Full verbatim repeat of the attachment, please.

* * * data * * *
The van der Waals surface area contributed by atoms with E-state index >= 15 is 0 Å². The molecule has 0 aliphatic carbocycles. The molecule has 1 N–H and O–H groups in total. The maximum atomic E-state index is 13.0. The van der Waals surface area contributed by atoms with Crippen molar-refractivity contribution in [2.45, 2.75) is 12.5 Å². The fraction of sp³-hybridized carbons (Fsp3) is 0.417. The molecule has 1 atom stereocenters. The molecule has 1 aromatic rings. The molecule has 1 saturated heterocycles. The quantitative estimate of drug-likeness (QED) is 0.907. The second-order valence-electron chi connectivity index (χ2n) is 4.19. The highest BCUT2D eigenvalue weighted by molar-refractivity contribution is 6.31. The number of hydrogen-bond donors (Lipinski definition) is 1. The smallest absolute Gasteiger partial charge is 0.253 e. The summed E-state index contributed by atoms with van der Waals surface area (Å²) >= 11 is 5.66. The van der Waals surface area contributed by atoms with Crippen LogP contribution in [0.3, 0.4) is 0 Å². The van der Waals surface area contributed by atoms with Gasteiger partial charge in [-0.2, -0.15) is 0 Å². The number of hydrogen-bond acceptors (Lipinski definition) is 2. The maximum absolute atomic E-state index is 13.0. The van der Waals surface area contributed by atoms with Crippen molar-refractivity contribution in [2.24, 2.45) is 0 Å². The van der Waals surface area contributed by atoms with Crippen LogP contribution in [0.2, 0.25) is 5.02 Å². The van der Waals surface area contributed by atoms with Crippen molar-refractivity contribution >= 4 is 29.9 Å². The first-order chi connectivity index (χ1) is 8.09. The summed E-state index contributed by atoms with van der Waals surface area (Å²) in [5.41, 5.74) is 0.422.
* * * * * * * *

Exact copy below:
The van der Waals surface area contributed by atoms with E-state index >= 15 is 0 Å². The molecule has 0 aliphatic carbocycles. The molecule has 1 N–H and O–H groups in total. The maximum atomic E-state index is 13.0. The van der Waals surface area contributed by atoms with Crippen molar-refractivity contribution in [2.45, 2.75) is 12.5 Å². The fraction of sp³-hybridized carbons (Fsp3) is 0.417. The molecule has 1 atom stereocenters. The molecule has 1 aromatic rings. The molecule has 1 saturated heterocycles. The quantitative estimate of drug-likeness (QED) is 0.907. The second-order valence-electron chi connectivity index (χ2n) is 4.19. The highest BCUT2D eigenvalue weighted by molar-refractivity contribution is 6.31. The number of hydrogen-bond donors (Lipinski definition) is 1. The smallest absolute Gasteiger partial charge is 0.253 e. The summed E-state index contributed by atoms with van der Waals surface area (Å²) >= 11 is 5.66. The van der Waals surface area contributed by atoms with Crippen LogP contribution in [0.3, 0.4) is 0 Å². The van der Waals surface area contributed by atoms with Gasteiger partial charge in [-0.2, -0.15) is 0 Å². The number of hydrogen-bond acceptors (Lipinski definition) is 2. The maximum absolute atomic E-state index is 13.0. The van der Waals surface area contributed by atoms with Crippen molar-refractivity contribution in [2.24, 2.45) is 0 Å². The van der Waals surface area contributed by atoms with Crippen LogP contribution in [0.2, 0.25) is 5.02 Å². The van der Waals surface area contributed by atoms with Crippen molar-refractivity contribution >= 4 is 29.9 Å². The first-order chi connectivity index (χ1) is 8.09. The summed E-state index contributed by atoms with van der Waals surface area (Å²) in [5.41, 5.74) is 0.422.